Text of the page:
Sometimes There Are Good Things Posted on Social Media

old baseball resting on black fabric


Scanning my social media feeds today I made note of several encouraging and helpful posts that help advance a Christian biblical worldview. These four items prove that God can and does work in all things for the good of those who love Him, having been called according to His purpose.



A social media friend shared her experience of visiting Freedom Inn and seeing the refugees and volunteers at the reconverted motel that brought refugee families together in a way that resembles the Burmese villages that are familiar to the people. As a result, they are able to flourish as an extended family, cooking for one another, watching each others’ kids, and living life together. Volunteers described through tears how their lives were richer with the love they experienced from the refugees, and how much better this arrangement is than what is offered by the inner-city social workers provided by the government.



The very next post I saw provided a link to a page that reminded everyone, “The voice of God will never contradict the Word of God.”



Today I also stumbled upon this old post, titled “A few thoughts on the meaning and practice of Lent”.

Duke Kwon shared that in the early centuries of the Church, Lent was a time of preparation for Resurrection Sunday. It was observed as a season of repentance, nourished with the practice of fasting, and designed to increased one’s spiritual hunger for the Cross and Resurrection. This description of Lent is quite different from the way it is commonly practiced today. He then broke things down further:

(1) Lent is season of repentance—not self-denial or austerity per se. Lent is a season of pondering the reason for which Christ died, which is our sin. Put another way: The goal of Lent is not to give up chocolate; the goal of Lent is to give up sin.

(2) This how the spiritual discipline of fasting “works”: the hunger of our body serves as a visceral analogy for the soul’s hunger for Christ, who is the Bread of Life (John 6:35). In principle, then, a fast is the temporary refusal of that which is good—even necessary for life—in exchange for that which is ultimate. The power of saying “no” to food for a time is that you’ll die without it. Do you believe you’ll die spiritually without Jesus? This is what fasting is intended to communicate to our souls. So, abstaining from chocolate isn’t really a spiritual “fast”—it’s a diet. Denying yourself social media isn’t in principle a “fast”—it’s called a good idea. Even breaking a habit of sin isn’t a “fast”—it’s called obedience. Something vital is lost when our “fasting” morphs into abstinence from “bad” things (whether real or imagined) or drifts from the denial of things needed for survival. The oldest Lenten traditions involved fasting from food.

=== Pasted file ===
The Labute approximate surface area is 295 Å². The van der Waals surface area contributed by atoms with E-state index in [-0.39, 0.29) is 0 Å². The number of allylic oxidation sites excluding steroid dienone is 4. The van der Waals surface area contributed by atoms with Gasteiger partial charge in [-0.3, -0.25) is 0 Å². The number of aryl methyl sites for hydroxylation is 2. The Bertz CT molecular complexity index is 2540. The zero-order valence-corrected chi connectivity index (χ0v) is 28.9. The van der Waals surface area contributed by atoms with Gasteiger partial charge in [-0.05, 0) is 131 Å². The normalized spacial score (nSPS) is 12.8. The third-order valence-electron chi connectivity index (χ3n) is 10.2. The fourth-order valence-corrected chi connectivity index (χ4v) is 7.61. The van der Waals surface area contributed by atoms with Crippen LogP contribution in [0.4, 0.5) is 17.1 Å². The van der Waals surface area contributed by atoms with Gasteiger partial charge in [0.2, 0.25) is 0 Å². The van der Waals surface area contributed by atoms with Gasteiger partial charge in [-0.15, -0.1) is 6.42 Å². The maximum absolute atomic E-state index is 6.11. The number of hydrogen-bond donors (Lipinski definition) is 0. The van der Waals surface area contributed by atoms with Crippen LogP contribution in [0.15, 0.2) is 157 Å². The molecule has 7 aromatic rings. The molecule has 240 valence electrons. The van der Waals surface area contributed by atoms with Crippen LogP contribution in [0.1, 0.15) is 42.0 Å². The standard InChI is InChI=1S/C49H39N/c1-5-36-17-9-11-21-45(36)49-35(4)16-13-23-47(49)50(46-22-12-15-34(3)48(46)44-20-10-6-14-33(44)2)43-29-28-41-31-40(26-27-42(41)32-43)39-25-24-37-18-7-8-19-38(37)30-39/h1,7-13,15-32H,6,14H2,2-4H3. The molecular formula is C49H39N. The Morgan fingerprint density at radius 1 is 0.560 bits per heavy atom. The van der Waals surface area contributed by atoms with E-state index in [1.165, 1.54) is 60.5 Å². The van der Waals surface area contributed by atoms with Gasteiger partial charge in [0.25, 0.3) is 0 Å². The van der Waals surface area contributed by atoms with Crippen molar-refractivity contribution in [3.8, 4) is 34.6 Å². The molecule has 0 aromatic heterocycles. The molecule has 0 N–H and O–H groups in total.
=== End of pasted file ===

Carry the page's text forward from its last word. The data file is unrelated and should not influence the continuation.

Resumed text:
(3) The ultimate goal of Lent isn’t to give up sin; it’s to gain Christ and give praise to Christ. The empty-tomb-centeredness of Lent is critical. Lent is for repentance? Well, we cannot repent truly (or sustainably) apart from the hope of the Resurrection. It’s God’s kindness that leads us to repentance, after all (Rom. 2:4). The point of the Lenten fast is to increase one’s spiritual hunger for the Cross and Resurrection. When you observe Lent, will you be thinking more about what you “gave up” or what Jesus gave up for you? Disconnected from Resurrection Sunday—which is to say, disconnected from Jesus—Lent simply devolves into a religious season of late-winter New Year’s resolutions—which is what it’s become in American pop-spirituality (and, too often, in the Church). It has the appearance of wisdom in promoting asceticism and “severity to the body” but has little or no lasting spiritual value (Col. 2:23). However, it can have great value—perhaps, if practiced as a season of repentance nourished with the practice of fasting with the goal of increasing one’s spiritual hunger for the Cross and Resurrection.


Home Run:

What’s better than God’s Word? Here’s a short but sweet (and powerful) post from a longtime friend:

The Bible says, “For the word of God is alive and active. Sharper than any double-edged sword, it penetrates even to dividing soul and spirit, joints and marrow; it judges the thoughts and attitudes of the heart.” (Hebrews 4:12)


Wild Pitch:

Here’s a bonus item for today. A friend posted some concerns about Joel Osteen – particularly related to how much money he has. I chimed in with this thought in the comments section:

“In fairness to Joel, he does not take a salary from Lakewood Church. He’s made his millions mostly through being a best-selling author. However, he is said to live in an 11 million dollar mansion, which raises lots of eyebrows. As a Christian myself, I’m more concerned with the message he preaches. It falls more into the category of “prosperity gospel” or the “word of faith movement”. When I’ve heard him speak he’s always seemed a little fuzzy about the true gospel. He’s a very gifted speaker and talented encourager. So, he definitely has that going for himself. But he preaches what the Apostle Paul would call “another Gospel”, so he’s a heretic who needs to repent.

John 3:17